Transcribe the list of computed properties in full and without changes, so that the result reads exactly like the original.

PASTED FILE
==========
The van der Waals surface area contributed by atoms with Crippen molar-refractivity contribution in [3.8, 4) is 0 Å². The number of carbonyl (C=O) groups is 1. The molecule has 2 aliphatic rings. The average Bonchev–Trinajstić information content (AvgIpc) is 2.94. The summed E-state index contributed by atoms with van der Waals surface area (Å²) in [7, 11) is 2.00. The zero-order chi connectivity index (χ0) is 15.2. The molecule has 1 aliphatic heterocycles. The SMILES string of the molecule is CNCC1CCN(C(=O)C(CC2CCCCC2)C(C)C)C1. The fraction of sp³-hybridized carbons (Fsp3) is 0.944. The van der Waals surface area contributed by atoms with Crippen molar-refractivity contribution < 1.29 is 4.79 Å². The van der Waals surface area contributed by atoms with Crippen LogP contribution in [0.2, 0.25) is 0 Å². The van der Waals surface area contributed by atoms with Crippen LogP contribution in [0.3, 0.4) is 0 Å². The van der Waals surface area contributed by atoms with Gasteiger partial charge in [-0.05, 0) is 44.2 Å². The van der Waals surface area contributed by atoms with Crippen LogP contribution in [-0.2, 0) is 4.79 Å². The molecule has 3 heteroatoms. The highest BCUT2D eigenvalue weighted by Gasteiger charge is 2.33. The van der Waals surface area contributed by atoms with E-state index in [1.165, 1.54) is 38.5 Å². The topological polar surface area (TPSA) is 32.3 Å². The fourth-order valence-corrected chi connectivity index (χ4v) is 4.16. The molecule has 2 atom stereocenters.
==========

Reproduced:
The van der Waals surface area contributed by atoms with Crippen molar-refractivity contribution in [3.8, 4) is 0 Å². The number of carbonyl (C=O) groups is 1. The molecule has 2 aliphatic rings. The average Bonchev–Trinajstić information content (AvgIpc) is 2.94. The summed E-state index contributed by atoms with van der Waals surface area (Å²) in [7, 11) is 2.00. The zero-order chi connectivity index (χ0) is 15.2. The molecule has 1 aliphatic heterocycles. The SMILES string of the molecule is CNCC1CCN(C(=O)C(CC2CCCCC2)C(C)C)C1. The fraction of sp³-hybridized carbons (Fsp3) is 0.944. The van der Waals surface area contributed by atoms with Crippen molar-refractivity contribution < 1.29 is 4.79 Å². The van der Waals surface area contributed by atoms with Crippen LogP contribution in [0.2, 0.25) is 0 Å². The van der Waals surface area contributed by atoms with Crippen LogP contribution in [0.3, 0.4) is 0 Å². The van der Waals surface area contributed by atoms with Gasteiger partial charge in [-0.05, 0) is 44.2 Å². The van der Waals surface area contributed by atoms with Crippen LogP contribution in [-0.2, 0) is 4.79 Å². The molecule has 3 heteroatoms. The highest BCUT2D eigenvalue weighted by Gasteiger charge is 2.33. The van der Waals surface area contributed by atoms with E-state index in [1.165, 1.54) is 38.5 Å². The topological polar surface area (TPSA) is 32.3 Å². The fourth-order valence-corrected chi connectivity index (χ4v) is 4.16. The molecule has 2 atom stereocenters.